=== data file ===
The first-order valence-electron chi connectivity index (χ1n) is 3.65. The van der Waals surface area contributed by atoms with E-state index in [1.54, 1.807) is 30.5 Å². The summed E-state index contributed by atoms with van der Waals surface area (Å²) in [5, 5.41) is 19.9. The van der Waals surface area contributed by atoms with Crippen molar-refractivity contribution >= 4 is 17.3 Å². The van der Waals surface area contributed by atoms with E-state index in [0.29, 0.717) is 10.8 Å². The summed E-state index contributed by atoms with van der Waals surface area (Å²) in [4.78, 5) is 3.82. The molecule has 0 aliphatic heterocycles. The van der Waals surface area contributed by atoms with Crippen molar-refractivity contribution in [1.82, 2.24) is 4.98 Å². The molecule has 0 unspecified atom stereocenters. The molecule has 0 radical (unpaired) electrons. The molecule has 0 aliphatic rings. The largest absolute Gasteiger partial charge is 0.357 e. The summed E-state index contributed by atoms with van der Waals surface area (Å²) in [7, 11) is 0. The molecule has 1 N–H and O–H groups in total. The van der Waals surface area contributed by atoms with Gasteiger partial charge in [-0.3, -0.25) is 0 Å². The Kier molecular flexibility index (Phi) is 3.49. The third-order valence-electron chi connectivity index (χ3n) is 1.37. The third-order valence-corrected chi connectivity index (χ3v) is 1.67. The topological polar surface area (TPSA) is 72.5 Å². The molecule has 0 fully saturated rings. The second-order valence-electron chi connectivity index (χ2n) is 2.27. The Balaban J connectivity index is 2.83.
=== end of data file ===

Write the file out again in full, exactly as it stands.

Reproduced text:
The first-order valence-electron chi connectivity index (χ1n) is 3.65. The van der Waals surface area contributed by atoms with E-state index in [1.54, 1.807) is 30.5 Å². The summed E-state index contributed by atoms with van der Waals surface area (Å²) in [5, 5.41) is 19.9. The van der Waals surface area contributed by atoms with Crippen molar-refractivity contribution >= 4 is 17.3 Å². The van der Waals surface area contributed by atoms with E-state index in [0.29, 0.717) is 10.8 Å². The summed E-state index contributed by atoms with van der Waals surface area (Å²) in [4.78, 5) is 3.82. The molecule has 0 aliphatic heterocycles. The van der Waals surface area contributed by atoms with Crippen molar-refractivity contribution in [1.82, 2.24) is 4.98 Å². The molecule has 0 unspecified atom stereocenters. The molecule has 0 radical (unpaired) electrons. The molecule has 0 aliphatic rings. The largest absolute Gasteiger partial charge is 0.357 e. The summed E-state index contributed by atoms with van der Waals surface area (Å²) in [7, 11) is 0. The molecule has 1 N–H and O–H groups in total. The van der Waals surface area contributed by atoms with Gasteiger partial charge in [-0.3, -0.25) is 0 Å². The Kier molecular flexibility index (Phi) is 3.49. The third-order valence-electron chi connectivity index (χ3n) is 1.37. The third-order valence-corrected chi connectivity index (χ3v) is 1.67. The topological polar surface area (TPSA) is 72.5 Å². The molecule has 0 fully saturated rings. The second-order valence-electron chi connectivity index (χ2n) is 2.27. The Balaban J connectivity index is 2.83.